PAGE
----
She said she is taking inspiration from many other game soundtracks that she thought might be similar to Konicki’s vision for the project, such as “OMORI,” “OneShot” and “Yume Nikki.” She mentioned that she has begun work on some of the main leitmotifs and themes that will play throughout the game, such as the title screen theme, which she plans on playing multiple times throughout the game.

“A personal pet peeve of mine is when plays and movies don’t use their themes and overtures enough,” she said.

Griffith said she is used to working with analog, physical instruments in a more traditional fashion since they help keep her grounded. However, for Konicki’s project, due to the virtual nature of video games as well as the aesthetics and sound that Konicki said she was hoping to achieve, Griffith has shifted gears to a more digital medium.

“I’m trying to make things that won’t contrast Halle’s vision and atmosphere but rather push it farther,” Griffith said. “I like some of the allegories and nuances I’ve noticed when Halle describes the plot, and I also think the artwork and color palette for the game is super cool. I’m just happy to be working on something like this because it’s so, so different from the music I’m comfortable with and what I normally make.”

Konicki said that when complete, the game will be available for people to play on the website, and it will likely have a runtime of about one to two hours.

“I have many inspirations for this game,” Konicki said. “I’m a big fan of RPGMaker adventure and horror games. Some of my inspirations are ‘Hello Charlotte,’ ‘End Roll’ and ‘OMORI,’ but my game is on a much smaller scale than any of those.” 

For the research paper students must write to accompany their Senior Projects, Konicki said hers is on the subject of animal testing in cosmetics and how it is both morally wrong and ineffective. Although she will not directly be including anything in relation to animal testing within the game, she said there is still an overlap in the main themes of both her paper and project, with both of them critiquing the same facets of society.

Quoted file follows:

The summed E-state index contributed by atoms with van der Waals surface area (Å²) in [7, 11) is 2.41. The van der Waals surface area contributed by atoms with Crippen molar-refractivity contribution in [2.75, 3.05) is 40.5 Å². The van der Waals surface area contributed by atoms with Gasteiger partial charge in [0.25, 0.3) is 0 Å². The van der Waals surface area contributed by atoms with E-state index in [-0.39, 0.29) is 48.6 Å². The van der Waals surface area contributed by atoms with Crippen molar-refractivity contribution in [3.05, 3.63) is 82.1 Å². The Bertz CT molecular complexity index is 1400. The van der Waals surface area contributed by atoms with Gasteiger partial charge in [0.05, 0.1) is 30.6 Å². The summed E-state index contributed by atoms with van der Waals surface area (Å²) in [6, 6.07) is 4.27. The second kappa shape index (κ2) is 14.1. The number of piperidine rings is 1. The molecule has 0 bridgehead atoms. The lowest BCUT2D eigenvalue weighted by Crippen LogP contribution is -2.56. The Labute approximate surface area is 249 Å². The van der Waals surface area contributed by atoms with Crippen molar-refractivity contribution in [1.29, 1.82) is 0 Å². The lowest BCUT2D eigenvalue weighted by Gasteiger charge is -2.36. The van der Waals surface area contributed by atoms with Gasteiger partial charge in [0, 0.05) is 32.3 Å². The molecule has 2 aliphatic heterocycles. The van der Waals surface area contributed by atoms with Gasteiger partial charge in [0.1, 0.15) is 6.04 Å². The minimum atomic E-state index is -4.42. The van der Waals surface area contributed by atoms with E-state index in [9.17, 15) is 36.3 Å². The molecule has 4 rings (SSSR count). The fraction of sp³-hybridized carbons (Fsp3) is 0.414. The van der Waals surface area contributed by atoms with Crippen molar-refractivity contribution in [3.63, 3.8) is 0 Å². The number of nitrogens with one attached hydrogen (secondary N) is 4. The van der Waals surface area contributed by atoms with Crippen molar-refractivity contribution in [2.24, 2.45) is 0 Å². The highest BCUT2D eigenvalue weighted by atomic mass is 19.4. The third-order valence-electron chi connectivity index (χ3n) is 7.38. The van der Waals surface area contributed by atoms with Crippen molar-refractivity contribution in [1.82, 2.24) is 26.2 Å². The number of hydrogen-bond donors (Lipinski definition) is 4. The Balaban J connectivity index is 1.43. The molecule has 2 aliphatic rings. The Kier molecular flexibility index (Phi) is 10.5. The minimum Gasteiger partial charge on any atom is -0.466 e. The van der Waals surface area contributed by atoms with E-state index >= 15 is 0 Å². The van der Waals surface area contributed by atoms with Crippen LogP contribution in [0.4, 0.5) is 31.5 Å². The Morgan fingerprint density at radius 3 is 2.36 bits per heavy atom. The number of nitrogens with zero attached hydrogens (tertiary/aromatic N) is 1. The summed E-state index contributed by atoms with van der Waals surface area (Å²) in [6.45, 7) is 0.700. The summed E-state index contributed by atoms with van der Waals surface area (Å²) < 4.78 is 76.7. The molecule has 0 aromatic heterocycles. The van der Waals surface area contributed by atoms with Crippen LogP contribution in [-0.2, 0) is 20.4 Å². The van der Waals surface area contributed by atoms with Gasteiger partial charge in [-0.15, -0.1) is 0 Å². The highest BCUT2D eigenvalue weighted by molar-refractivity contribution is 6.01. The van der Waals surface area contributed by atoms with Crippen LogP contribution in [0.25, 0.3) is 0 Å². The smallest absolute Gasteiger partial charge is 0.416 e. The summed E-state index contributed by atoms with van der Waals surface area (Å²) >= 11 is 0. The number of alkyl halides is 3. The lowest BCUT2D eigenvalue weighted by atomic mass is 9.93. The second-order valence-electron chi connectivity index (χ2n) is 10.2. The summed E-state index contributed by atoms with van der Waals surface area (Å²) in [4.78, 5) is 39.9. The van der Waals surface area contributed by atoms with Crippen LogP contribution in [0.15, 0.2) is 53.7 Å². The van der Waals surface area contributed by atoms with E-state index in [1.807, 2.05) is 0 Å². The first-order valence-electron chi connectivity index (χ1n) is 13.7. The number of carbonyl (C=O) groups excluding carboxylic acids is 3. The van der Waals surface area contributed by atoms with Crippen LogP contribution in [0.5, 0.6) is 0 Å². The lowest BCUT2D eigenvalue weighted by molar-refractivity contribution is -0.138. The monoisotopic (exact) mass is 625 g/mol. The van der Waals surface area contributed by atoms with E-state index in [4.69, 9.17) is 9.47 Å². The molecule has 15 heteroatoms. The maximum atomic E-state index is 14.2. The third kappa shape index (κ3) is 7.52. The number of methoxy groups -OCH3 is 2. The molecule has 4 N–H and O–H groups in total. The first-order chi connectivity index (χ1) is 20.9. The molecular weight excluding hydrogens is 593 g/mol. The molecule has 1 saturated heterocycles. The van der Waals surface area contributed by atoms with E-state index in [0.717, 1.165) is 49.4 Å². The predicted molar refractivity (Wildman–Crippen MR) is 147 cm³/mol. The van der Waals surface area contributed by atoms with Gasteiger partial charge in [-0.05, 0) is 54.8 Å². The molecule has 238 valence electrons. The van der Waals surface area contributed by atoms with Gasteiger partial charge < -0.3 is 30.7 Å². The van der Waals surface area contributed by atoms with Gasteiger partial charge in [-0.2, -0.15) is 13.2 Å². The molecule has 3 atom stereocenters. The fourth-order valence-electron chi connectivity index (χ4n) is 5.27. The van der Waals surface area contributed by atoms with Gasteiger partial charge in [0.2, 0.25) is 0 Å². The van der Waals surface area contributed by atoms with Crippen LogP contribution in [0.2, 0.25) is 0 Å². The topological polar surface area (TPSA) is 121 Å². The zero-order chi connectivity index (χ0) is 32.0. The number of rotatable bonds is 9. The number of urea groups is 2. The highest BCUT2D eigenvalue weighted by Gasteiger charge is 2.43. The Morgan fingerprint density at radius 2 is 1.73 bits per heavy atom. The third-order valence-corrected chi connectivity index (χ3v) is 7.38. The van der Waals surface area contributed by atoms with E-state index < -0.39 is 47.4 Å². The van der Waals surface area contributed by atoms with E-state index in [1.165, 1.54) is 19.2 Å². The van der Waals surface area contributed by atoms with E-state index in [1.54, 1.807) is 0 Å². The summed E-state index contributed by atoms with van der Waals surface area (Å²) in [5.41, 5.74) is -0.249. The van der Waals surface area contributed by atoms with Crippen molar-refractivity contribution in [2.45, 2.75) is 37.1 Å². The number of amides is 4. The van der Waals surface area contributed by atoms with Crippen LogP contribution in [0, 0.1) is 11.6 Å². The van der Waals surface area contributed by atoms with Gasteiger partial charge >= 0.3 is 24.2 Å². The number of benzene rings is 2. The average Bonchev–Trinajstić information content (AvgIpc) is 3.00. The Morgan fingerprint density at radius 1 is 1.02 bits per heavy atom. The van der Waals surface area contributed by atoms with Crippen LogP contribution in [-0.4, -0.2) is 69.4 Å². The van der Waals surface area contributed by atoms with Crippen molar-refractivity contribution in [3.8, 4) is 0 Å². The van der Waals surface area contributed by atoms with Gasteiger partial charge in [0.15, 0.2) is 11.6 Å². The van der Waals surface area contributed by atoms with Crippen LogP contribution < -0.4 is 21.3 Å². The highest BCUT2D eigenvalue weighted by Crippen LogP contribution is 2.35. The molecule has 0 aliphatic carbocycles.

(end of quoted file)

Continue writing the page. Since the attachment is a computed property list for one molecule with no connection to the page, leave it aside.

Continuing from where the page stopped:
“The two are connected, as they both involve incredibly harmful processes used for beauty and aesthetics,” she said. “I think it means a lot in general. From animal testing in cosmetics, to violence between sports fans, to sweatshops for clothing, there is a constant flow of examples of unnecessary harm caused for the sake of luxury items or other shallow reasons. People in general really need to take a step back and put everything in perspective sometimes.”

By Catalina Pelli

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About the Contributor
Catalina Pelli
Catalina Pelli, Staff Writer
Hello! I'm Cat, and this is my first year as a writer on the Roar staff. Besides journalism, I love creative writing and am also a member of West Shore's theater tech crew. I hope to bring light to students, individuals, and groups in our community that normally wouldn't get a chance to share their meaningful stories, hopefully giving them the time in the spotlight that they deserve.